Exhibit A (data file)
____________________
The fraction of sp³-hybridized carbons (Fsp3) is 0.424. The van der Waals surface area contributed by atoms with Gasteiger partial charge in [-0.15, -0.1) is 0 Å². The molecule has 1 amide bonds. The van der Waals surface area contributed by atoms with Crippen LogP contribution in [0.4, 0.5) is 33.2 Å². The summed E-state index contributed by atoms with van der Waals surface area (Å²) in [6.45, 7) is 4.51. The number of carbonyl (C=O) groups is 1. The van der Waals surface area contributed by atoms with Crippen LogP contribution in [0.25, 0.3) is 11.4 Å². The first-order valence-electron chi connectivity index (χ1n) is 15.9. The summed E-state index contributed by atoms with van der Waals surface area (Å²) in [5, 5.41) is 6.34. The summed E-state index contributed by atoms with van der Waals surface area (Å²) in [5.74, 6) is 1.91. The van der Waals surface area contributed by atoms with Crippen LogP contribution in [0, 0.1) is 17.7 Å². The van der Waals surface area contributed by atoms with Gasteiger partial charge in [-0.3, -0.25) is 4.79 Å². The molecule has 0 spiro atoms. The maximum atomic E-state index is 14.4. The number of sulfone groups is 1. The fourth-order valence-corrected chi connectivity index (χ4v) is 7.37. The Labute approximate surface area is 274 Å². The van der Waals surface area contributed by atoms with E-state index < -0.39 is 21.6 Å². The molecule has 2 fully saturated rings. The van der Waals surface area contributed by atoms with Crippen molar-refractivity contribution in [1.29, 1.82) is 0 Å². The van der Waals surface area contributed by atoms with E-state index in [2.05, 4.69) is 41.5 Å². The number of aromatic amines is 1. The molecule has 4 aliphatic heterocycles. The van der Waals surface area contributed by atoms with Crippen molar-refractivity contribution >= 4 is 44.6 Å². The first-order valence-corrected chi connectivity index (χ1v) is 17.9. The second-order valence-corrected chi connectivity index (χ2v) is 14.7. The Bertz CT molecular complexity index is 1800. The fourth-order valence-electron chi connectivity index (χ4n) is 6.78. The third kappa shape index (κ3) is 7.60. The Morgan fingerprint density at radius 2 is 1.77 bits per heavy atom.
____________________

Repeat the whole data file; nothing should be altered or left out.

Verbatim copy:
The fraction of sp³-hybridized carbons (Fsp3) is 0.424. The van der Waals surface area contributed by atoms with Gasteiger partial charge in [-0.15, -0.1) is 0 Å². The molecule has 1 amide bonds. The van der Waals surface area contributed by atoms with Crippen LogP contribution in [0.4, 0.5) is 33.2 Å². The summed E-state index contributed by atoms with van der Waals surface area (Å²) in [6.45, 7) is 4.51. The number of carbonyl (C=O) groups is 1. The van der Waals surface area contributed by atoms with Crippen LogP contribution in [0.25, 0.3) is 11.4 Å². The first-order valence-electron chi connectivity index (χ1n) is 15.9. The summed E-state index contributed by atoms with van der Waals surface area (Å²) in [5, 5.41) is 6.34. The summed E-state index contributed by atoms with van der Waals surface area (Å²) in [5.74, 6) is 1.91. The van der Waals surface area contributed by atoms with Crippen LogP contribution in [0, 0.1) is 17.7 Å². The van der Waals surface area contributed by atoms with Gasteiger partial charge in [-0.3, -0.25) is 4.79 Å². The molecule has 0 spiro atoms. The maximum atomic E-state index is 14.4. The number of sulfone groups is 1. The fourth-order valence-corrected chi connectivity index (χ4v) is 7.37. The Labute approximate surface area is 274 Å². The van der Waals surface area contributed by atoms with E-state index < -0.39 is 21.6 Å². The molecule has 2 fully saturated rings. The van der Waals surface area contributed by atoms with Crippen molar-refractivity contribution in [1.29, 1.82) is 0 Å². The van der Waals surface area contributed by atoms with E-state index in [2.05, 4.69) is 41.5 Å². The number of aromatic amines is 1. The molecule has 4 aliphatic heterocycles. The van der Waals surface area contributed by atoms with Crippen molar-refractivity contribution >= 4 is 44.6 Å². The first-order valence-corrected chi connectivity index (χ1v) is 17.9. The second-order valence-corrected chi connectivity index (χ2v) is 14.7. The Bertz CT molecular complexity index is 1800. The fourth-order valence-electron chi connectivity index (χ4n) is 6.78. The third kappa shape index (κ3) is 7.60. The Morgan fingerprint density at radius 2 is 1.77 bits per heavy atom.